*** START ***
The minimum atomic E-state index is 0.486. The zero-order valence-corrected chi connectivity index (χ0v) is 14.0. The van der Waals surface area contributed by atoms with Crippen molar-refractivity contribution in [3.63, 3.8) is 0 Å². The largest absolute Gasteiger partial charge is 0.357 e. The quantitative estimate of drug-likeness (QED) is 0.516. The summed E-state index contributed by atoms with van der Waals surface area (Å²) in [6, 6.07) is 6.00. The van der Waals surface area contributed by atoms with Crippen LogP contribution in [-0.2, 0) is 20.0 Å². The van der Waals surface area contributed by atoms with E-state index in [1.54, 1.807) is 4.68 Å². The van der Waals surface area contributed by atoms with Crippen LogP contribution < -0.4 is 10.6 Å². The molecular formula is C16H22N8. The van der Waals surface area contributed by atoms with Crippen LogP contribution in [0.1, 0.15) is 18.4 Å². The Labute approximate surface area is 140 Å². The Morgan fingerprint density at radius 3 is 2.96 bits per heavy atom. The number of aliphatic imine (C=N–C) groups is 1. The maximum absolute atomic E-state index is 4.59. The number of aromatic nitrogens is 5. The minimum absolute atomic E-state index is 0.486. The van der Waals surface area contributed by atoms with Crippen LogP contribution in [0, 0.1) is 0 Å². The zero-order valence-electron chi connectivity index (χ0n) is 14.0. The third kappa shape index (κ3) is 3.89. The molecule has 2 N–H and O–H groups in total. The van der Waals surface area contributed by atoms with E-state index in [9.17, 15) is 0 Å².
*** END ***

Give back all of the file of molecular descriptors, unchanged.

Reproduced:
The minimum atomic E-state index is 0.486. The zero-order valence-corrected chi connectivity index (χ0v) is 14.0. The van der Waals surface area contributed by atoms with Crippen molar-refractivity contribution in [3.63, 3.8) is 0 Å². The largest absolute Gasteiger partial charge is 0.357 e. The quantitative estimate of drug-likeness (QED) is 0.516. The summed E-state index contributed by atoms with van der Waals surface area (Å²) in [6, 6.07) is 6.00. The van der Waals surface area contributed by atoms with Crippen LogP contribution in [-0.2, 0) is 20.0 Å². The van der Waals surface area contributed by atoms with E-state index in [1.54, 1.807) is 4.68 Å². The van der Waals surface area contributed by atoms with Crippen LogP contribution < -0.4 is 10.6 Å². The molecular formula is C16H22N8. The van der Waals surface area contributed by atoms with Crippen LogP contribution in [0.1, 0.15) is 18.4 Å². The Labute approximate surface area is 140 Å². The Morgan fingerprint density at radius 3 is 2.96 bits per heavy atom. The number of aliphatic imine (C=N–C) groups is 1. The maximum absolute atomic E-state index is 4.59. The number of aromatic nitrogens is 5. The minimum absolute atomic E-state index is 0.486. The van der Waals surface area contributed by atoms with Crippen LogP contribution in [0, 0.1) is 0 Å². The zero-order valence-electron chi connectivity index (χ0n) is 14.0. The third kappa shape index (κ3) is 3.89. The molecule has 2 N–H and O–H groups in total. The van der Waals surface area contributed by atoms with E-state index in [9.17, 15) is 0 Å².